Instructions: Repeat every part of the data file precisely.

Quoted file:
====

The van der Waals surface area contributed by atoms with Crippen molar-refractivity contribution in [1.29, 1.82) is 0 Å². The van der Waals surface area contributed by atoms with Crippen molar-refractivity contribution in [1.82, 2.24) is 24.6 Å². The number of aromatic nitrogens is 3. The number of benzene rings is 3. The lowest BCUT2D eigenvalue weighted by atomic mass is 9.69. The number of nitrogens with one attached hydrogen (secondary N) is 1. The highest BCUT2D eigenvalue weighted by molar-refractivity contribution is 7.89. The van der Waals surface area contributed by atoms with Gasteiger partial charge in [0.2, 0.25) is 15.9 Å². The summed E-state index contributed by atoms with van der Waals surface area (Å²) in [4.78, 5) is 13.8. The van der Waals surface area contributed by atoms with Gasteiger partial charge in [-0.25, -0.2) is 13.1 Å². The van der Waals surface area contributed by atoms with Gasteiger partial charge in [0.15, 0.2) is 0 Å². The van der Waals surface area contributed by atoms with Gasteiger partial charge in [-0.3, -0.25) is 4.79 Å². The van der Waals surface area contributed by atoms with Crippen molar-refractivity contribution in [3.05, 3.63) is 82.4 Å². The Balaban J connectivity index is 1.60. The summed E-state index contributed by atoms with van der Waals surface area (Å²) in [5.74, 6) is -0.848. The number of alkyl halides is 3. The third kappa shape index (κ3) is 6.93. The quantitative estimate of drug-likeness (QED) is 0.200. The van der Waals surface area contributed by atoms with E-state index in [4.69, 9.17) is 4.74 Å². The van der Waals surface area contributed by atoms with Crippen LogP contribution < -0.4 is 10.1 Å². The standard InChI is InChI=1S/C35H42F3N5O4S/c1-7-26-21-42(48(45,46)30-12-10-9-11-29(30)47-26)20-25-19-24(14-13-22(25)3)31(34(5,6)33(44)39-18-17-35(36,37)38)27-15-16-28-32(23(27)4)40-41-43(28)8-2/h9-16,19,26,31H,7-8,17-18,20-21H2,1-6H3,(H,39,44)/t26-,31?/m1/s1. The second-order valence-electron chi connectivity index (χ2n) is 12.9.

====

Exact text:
The van der Waals surface area contributed by atoms with Crippen molar-refractivity contribution in [1.29, 1.82) is 0 Å². The van der Waals surface area contributed by atoms with Crippen molar-refractivity contribution in [1.82, 2.24) is 24.6 Å². The number of aromatic nitrogens is 3. The number of benzene rings is 3. The lowest BCUT2D eigenvalue weighted by atomic mass is 9.69. The number of nitrogens with one attached hydrogen (secondary N) is 1. The highest BCUT2D eigenvalue weighted by molar-refractivity contribution is 7.89. The van der Waals surface area contributed by atoms with Gasteiger partial charge in [0.2, 0.25) is 15.9 Å². The summed E-state index contributed by atoms with van der Waals surface area (Å²) in [4.78, 5) is 13.8. The van der Waals surface area contributed by atoms with Gasteiger partial charge in [-0.25, -0.2) is 13.1 Å². The van der Waals surface area contributed by atoms with Gasteiger partial charge in [0.15, 0.2) is 0 Å². The van der Waals surface area contributed by atoms with Gasteiger partial charge in [-0.3, -0.25) is 4.79 Å². The van der Waals surface area contributed by atoms with Crippen molar-refractivity contribution in [3.05, 3.63) is 82.4 Å². The Balaban J connectivity index is 1.60. The summed E-state index contributed by atoms with van der Waals surface area (Å²) in [5.74, 6) is -0.848. The number of alkyl halides is 3. The third kappa shape index (κ3) is 6.93. The quantitative estimate of drug-likeness (QED) is 0.200. The van der Waals surface area contributed by atoms with E-state index in [4.69, 9.17) is 4.74 Å². The van der Waals surface area contributed by atoms with Crippen LogP contribution < -0.4 is 10.1 Å². The standard InChI is InChI=1S/C35H42F3N5O4S/c1-7-26-21-42(48(45,46)30-12-10-9-11-29(30)47-26)20-25-19-24(14-13-22(25)3)31(34(5,6)33(44)39-18-17-35(36,37)38)27-15-16-28-32(23(27)4)40-41-43(28)8-2/h9-16,19,26,31H,7-8,17-18,20-21H2,1-6H3,(H,39,44)/t26-,31?/m1/s1. The second-order valence-electron chi connectivity index (χ2n) is 12.9.